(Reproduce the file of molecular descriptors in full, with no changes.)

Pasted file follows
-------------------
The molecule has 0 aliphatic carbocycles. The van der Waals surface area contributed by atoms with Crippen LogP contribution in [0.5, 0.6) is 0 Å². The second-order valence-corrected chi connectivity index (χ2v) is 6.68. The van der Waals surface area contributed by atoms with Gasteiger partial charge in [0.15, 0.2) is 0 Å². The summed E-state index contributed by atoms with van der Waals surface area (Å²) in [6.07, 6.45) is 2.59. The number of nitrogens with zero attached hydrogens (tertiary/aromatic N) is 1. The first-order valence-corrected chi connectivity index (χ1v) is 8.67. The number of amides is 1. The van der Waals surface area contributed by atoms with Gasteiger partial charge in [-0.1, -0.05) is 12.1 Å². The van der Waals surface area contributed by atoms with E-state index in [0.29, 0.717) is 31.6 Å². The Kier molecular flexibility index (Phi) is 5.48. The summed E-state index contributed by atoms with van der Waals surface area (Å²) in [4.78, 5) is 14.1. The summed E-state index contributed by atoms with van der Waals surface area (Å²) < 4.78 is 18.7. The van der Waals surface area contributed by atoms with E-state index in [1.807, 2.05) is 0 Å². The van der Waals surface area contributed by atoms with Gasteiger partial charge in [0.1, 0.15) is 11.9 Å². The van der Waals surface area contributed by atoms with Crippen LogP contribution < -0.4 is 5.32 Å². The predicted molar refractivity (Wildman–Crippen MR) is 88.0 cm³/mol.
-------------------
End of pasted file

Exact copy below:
The molecule has 0 aliphatic carbocycles. The van der Waals surface area contributed by atoms with Crippen LogP contribution in [0.5, 0.6) is 0 Å². The second-order valence-corrected chi connectivity index (χ2v) is 6.68. The van der Waals surface area contributed by atoms with Gasteiger partial charge in [0.15, 0.2) is 0 Å². The summed E-state index contributed by atoms with van der Waals surface area (Å²) in [6.07, 6.45) is 2.59. The number of nitrogens with zero attached hydrogens (tertiary/aromatic N) is 1. The first-order valence-corrected chi connectivity index (χ1v) is 8.67. The number of amides is 1. The van der Waals surface area contributed by atoms with Gasteiger partial charge in [-0.1, -0.05) is 12.1 Å². The van der Waals surface area contributed by atoms with E-state index in [0.29, 0.717) is 31.6 Å². The Kier molecular flexibility index (Phi) is 5.48. The summed E-state index contributed by atoms with van der Waals surface area (Å²) in [4.78, 5) is 14.1. The summed E-state index contributed by atoms with van der Waals surface area (Å²) < 4.78 is 18.7. The van der Waals surface area contributed by atoms with E-state index in [1.807, 2.05) is 0 Å². The van der Waals surface area contributed by atoms with Gasteiger partial charge in [0.1, 0.15) is 11.9 Å². The van der Waals surface area contributed by atoms with Crippen LogP contribution < -0.4 is 5.32 Å². The predicted molar refractivity (Wildman–Crippen MR) is 88.0 cm³/mol.